Trial Techniques Article

Alexandra Rudolph has written an informative article titled "Trial Techniques:  What Lawyers Should (and Should Not) Worry About in the Courtroom."

Ms. Rudolph, the owner of a Chicago jury research firm,  believes that "attorneys spend too much time worrying about things they can’t control, such as opinions expressed during jury selection, and too little time considering how their trial team appears to the court or what a judge might find most helpful."

The Number One thing lawyers should stop worrying about?  "Graphics will make me look ‘too slick.’"

 

Jurors not only appreciate lawyers who use technology and graphics to explain their case; they expect it. Jurors are regular people too, after all, and are familiar with technology and use it in their everyday lives. Why should a courtroom be any different?

Lawyers who resist audio and video components, well-made charts and graphics and other uses of technology look outdated, especially if the other side is using them. Unless there were problems with the technology, such as poor audio or long pauses to pull up a document, the side that embraces advancements in courtroom presentations can come across as more polished and better prepared.

The Number One thing lawyers should worry about?  "Technology misfires"

 

Technology can make an attorney seem savvy, unless they don’t know how to use it. Dead air time while someone fumbles with technology makes minutes feel like hours. Waiting for documents wastes court time, irritates judges and makes attorneys look like amateurs.

As Laura Dominiak, a professional trial technician from Legal Visual Services, explained, “When lawyers try to do it themselves and it doesn’t work, the attention turns to the person running the system and away from the evidence.”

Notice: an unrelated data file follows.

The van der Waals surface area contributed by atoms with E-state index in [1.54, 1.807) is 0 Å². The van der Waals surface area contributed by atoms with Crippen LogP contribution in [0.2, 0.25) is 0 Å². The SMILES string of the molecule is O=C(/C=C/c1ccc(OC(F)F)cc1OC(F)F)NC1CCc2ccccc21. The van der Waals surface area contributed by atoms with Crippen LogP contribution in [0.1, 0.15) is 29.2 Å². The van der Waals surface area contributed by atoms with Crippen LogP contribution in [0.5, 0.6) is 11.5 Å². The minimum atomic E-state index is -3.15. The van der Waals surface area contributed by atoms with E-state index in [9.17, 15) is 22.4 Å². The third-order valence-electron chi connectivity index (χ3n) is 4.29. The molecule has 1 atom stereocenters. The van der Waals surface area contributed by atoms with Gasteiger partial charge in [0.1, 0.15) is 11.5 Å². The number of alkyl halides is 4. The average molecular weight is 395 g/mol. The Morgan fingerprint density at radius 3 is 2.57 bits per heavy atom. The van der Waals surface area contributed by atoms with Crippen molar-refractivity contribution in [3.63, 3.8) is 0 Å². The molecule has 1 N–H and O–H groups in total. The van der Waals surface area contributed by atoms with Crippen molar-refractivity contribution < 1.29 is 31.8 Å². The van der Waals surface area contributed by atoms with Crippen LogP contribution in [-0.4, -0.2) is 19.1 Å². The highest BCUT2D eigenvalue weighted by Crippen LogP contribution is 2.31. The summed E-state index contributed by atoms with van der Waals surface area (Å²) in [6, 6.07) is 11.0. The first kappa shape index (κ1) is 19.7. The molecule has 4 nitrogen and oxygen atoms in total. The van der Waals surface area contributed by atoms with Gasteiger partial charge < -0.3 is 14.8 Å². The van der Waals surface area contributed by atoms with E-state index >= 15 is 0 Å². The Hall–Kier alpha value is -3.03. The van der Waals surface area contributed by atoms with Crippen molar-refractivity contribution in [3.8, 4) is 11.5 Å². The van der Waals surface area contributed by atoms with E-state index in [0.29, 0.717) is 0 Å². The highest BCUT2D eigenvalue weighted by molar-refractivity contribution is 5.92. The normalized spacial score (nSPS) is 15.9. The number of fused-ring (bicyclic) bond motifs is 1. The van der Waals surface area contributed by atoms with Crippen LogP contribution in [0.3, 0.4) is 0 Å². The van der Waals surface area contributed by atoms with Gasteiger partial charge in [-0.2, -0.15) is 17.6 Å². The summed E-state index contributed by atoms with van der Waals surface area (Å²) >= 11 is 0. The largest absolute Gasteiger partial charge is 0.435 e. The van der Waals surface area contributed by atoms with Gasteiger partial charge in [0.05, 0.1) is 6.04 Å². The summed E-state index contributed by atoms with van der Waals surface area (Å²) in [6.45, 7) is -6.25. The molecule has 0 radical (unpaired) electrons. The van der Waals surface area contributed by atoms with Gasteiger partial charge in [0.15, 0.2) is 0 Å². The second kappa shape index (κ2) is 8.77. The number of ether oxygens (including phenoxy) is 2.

Presentation should be a seamless part of the testimony, and appear so effortless that there isn’t a break whatsoever. That way, concentration remains on the exhibits, documents and testimony.

And beware of misused technology. Laser pointers, for example, should be banned from courtrooms. The light jumps around too much, it is hard to see and has all the personality of Styrofoam. Jurors should see a connection between the information and the lawyer. Using a laser pointer creates a separation between the graphic and attorney or witness. Laser pointers also can be a dead giveaway if the user is nervous. Jurors see that shaking red light and draw negative conclusions about why the person is nervous: “He must be hiding something. Is he being dishonest?”

Instead of using a laser pointer, walk directly up to the screen and point or use a pointer that can be held to allow greater interaction with the graphic.

 Thanks to Evan Shaeffer for directing me to this article.

 

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John Day represents personal injury victims and families of wrongful death victims.  He is board-certified as a civil trial specialist by the National Board of Trial Advocacy and, in fact, served as President of the organization. He is an elected member of the prestigious American College of Trial Lawyers.  His book, "Day on Torts:   Leading Cases in Tennessee Tort Law," is used by judges and lawyers across Tennessee to further their understanding of personal injury and wrongful death law in Tennessee.  In 2009, Best Lawyers named John "Best Personal Injury Lawyer" for Nashville; he was the first recipient of that award. Best Lawyers also  named John as "Best Medical Malpractice Lawyer in Nashville" for 2010.   John does not charge for an initial consultation and accepts personal injury and wrongful death cases on a contingent  fee basis.  You can reach him by telephone at 615.742.4880 or by email by clicking here.